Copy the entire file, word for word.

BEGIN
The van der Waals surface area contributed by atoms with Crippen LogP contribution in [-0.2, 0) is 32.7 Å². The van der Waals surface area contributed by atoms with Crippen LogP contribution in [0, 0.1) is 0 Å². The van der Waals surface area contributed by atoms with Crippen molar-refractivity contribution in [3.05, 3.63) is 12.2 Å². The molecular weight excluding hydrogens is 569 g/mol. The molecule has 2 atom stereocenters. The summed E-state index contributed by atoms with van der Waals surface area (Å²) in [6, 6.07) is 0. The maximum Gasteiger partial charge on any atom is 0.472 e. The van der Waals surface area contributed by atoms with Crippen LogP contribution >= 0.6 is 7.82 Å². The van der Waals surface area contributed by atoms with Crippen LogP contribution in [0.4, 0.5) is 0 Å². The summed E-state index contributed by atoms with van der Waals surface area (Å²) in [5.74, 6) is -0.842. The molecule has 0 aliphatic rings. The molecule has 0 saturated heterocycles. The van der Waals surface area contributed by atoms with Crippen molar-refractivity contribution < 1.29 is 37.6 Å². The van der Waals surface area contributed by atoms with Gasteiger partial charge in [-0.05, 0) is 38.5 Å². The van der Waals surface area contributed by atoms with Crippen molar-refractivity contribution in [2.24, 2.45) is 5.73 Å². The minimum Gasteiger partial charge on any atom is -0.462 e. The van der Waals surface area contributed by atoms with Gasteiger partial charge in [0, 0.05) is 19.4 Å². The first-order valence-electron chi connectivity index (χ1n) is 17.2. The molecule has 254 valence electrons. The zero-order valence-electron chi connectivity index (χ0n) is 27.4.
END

The van der Waals surface area contributed by atoms with Crippen LogP contribution in [-0.2, 0) is 32.7 Å². The van der Waals surface area contributed by atoms with Crippen LogP contribution in [0, 0.1) is 0 Å². The van der Waals surface area contributed by atoms with Crippen molar-refractivity contribution in [3.05, 3.63) is 12.2 Å². The molecular weight excluding hydrogens is 569 g/mol. The molecule has 2 atom stereocenters. The summed E-state index contributed by atoms with van der Waals surface area (Å²) in [6, 6.07) is 0. The maximum Gasteiger partial charge on any atom is 0.472 e. The van der Waals surface area contributed by atoms with Crippen LogP contribution >= 0.6 is 7.82 Å². The van der Waals surface area contributed by atoms with Crippen LogP contribution in [0.4, 0.5) is 0 Å². The summed E-state index contributed by atoms with van der Waals surface area (Å²) in [5.74, 6) is -0.842. The molecule has 0 aliphatic rings. The molecule has 0 saturated heterocycles. The van der Waals surface area contributed by atoms with Crippen molar-refractivity contribution < 1.29 is 37.6 Å². The van der Waals surface area contributed by atoms with Gasteiger partial charge in [-0.05, 0) is 38.5 Å². The van der Waals surface area contributed by atoms with Crippen molar-refractivity contribution in [2.24, 2.45) is 5.73 Å². The minimum Gasteiger partial charge on any atom is -0.462 e. The van der Waals surface area contributed by atoms with Gasteiger partial charge in [0, 0.05) is 19.4 Å². The first-order valence-electron chi connectivity index (χ1n) is 17.2. The molecule has 254 valence electrons. The zero-order valence-electron chi connectivity index (χ0n) is 27.4.